Editorial: An open letter to Australia

19:05, Dec 18 2013

Dear Australia,

We like you, we really do. You're our brother in arms and we've gone into battle beside you, staring down impossible odds. When there's a job to do, the spirit of the Anzacs rises on both sides of the Tassie and that's never going to change. It's you and us against the world, mate, and stuff the starchy collars.

But come lunchtime, sport, and it's game on.

We enjoy giving you a decent hiding on the footie paddock and we had the best laugh ever when you stole one of our coaches, thinking a Kiwi was going to teach the Aussies how to beat the All Blacks. (The cheque's in the mail, by the way, Robbie).

You've got to keep it in perspective. We're better at rugby and we've never really minded that you're way better at cricket than we are. When Hadlee and Bond stuck the new ball right up your visor a couple of times, we took that straight to the pool room because we knew it wasn't going to happen every day. But you know what? You gave yourself away when you rolled the ball at Brian McKechnie at the MCG in 1981 when he didn't have a dog's show of hitting a six off the last ball to win that match.

It's that lack of self-belief when you've got victory in your sights that gives you away. For a big country sometimes you think really small. Your post-colonial insecurities are showing and your psyche has more cracks in it than a test strip at the Waca. You're always trying to cover them up by talking yourself up, or talking down the opposition, or threatening to break their arms with the next delivery.


We understand that you are essentially a nation of convicts and that pilfering is second nature to you. And we know that a win's a win and you take 'em when you can get 'em.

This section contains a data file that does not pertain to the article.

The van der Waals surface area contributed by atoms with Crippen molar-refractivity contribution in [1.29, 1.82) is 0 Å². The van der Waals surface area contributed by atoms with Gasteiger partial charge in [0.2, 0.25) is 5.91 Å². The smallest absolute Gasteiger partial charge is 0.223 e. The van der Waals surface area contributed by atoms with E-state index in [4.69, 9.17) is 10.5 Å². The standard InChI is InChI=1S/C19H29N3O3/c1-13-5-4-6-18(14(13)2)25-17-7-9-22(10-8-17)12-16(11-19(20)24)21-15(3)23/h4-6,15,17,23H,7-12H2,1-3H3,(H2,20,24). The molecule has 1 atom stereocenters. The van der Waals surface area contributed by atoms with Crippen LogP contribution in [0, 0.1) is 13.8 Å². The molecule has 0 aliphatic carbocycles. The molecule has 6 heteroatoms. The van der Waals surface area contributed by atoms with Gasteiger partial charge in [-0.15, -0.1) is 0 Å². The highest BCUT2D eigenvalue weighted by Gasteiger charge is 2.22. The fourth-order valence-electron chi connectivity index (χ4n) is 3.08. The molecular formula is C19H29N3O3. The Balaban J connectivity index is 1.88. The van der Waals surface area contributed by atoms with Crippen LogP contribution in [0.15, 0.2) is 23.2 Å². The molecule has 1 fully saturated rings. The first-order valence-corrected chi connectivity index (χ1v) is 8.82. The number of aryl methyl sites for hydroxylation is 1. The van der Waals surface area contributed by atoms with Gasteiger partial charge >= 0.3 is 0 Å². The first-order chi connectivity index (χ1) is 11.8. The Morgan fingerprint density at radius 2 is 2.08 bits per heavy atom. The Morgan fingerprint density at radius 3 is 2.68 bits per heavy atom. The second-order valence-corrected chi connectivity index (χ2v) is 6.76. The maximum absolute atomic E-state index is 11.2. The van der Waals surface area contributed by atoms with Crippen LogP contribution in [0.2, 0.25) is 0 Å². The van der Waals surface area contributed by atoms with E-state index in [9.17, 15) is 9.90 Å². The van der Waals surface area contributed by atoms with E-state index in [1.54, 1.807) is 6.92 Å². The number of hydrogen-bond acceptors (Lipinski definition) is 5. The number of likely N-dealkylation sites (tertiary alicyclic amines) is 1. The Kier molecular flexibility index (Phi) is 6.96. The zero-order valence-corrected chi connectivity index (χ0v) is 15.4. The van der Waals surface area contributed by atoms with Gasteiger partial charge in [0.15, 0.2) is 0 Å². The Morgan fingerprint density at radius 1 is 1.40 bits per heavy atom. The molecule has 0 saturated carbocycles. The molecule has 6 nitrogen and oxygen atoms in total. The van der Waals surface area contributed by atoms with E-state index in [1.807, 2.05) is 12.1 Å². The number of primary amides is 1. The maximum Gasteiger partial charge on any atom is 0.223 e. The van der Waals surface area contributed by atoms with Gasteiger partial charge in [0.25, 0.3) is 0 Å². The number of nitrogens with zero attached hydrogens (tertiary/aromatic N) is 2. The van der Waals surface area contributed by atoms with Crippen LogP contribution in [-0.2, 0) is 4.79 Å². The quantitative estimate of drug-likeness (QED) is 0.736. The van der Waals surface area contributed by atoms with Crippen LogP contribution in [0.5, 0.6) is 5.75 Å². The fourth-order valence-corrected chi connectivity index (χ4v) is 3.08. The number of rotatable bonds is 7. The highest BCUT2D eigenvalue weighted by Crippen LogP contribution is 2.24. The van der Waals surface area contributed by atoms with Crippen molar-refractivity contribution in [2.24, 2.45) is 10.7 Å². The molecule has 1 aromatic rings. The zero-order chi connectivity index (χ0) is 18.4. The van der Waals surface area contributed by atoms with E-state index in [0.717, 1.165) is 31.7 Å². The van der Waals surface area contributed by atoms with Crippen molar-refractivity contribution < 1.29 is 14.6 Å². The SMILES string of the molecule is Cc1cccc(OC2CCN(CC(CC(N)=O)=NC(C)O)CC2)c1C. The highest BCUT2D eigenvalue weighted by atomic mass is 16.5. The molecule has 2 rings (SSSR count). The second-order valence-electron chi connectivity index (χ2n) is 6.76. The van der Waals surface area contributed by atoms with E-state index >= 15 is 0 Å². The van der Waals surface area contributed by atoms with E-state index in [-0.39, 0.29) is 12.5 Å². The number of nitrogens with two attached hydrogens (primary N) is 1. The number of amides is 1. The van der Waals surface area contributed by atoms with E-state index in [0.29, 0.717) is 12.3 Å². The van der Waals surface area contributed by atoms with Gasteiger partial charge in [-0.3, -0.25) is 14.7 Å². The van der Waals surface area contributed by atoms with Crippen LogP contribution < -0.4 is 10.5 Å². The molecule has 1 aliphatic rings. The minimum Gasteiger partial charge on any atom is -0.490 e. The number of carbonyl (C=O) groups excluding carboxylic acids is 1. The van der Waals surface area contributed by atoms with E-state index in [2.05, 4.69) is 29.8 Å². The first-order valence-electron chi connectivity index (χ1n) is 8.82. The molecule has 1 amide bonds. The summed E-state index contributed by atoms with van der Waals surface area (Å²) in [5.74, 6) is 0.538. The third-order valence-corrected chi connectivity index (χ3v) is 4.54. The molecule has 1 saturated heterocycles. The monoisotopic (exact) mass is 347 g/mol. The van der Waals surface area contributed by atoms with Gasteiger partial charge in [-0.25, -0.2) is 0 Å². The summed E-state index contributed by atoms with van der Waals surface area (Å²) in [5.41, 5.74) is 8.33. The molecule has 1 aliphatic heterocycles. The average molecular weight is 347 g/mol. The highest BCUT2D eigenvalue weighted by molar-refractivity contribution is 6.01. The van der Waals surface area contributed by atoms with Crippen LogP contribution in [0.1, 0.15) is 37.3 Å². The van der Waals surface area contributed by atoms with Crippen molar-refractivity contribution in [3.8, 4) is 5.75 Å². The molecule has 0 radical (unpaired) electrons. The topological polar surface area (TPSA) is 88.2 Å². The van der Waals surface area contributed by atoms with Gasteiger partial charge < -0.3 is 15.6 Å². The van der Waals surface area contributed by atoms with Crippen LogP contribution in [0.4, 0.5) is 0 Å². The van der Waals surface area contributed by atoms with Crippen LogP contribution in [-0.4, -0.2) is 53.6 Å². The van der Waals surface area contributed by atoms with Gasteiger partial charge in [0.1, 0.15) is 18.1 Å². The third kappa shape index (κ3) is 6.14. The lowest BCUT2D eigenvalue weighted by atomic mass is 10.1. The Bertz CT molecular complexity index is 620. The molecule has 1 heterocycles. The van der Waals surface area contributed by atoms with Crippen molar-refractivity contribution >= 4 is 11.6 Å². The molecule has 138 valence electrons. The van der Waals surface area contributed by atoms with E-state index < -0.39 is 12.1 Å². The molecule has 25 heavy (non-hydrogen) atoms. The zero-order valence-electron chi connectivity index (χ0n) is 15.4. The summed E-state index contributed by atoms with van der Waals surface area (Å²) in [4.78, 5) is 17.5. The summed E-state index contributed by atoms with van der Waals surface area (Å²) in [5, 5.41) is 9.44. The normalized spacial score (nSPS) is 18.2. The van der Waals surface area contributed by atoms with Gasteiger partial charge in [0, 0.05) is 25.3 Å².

But, comes a time, mate, when it's just got to be said: Playtime's over. Stop stealing our stuff.

You've had a crack at our pav. You claimed Phar Lap. You poached Split Enz and the brains behind Crowded House. Pineapple lumps, John Clarke, Kimbra and Weet-Bix. All ours. Dragon and jandals. Ours, too, claimed by you.

Joh Bjelke-Petersen. Hmm, we're not unreasonable, we'll give you that one. Ditto Russell Crowe. If he doesn't want to be one of us he can be one of you. Martin's test record was way better, anyway.

But, mate, hands off our kiwi. You've got your own fluffy toys. Leave ours alone.

Word has reached us that researchers from Flinders University in Adelaide have been crawling under rocks at beautiful St Bathans just up the road looking for evidence that our kiwi is actually descended from one of your emus and that the little blighter flew over here 20 million years ago.

Stone the crows, the lengths you'll go to to rip us off.

The fossil your fellas found is from the early Miocene period, they reckon, and is about a third of the size of the modern kiwi. Its DNA suggests it was related to the emu, not our moa, and that it was capable of flight. Therefore, they reckon, it must have flown across the ditch to New Zealand. Well, that's perfectly understandable. Which little critter wouldn't want to fly out of the desert to find a greener place to live in?

Personally, we're not too worried by any of this. No matter where it came from, the kiwi's been here longer than you or I, and it's ours. We like it so much we decided to name ourselves after it.

And we Kiwis are a charitable bunch. We notice that the bloke who discovered the fossil is one of our castoffs, an expat by the name of Dr Trevor Worthy. Just to show you there are no hard feelings, we'll let you keep him, too.

How's that, digger?

The Southland Times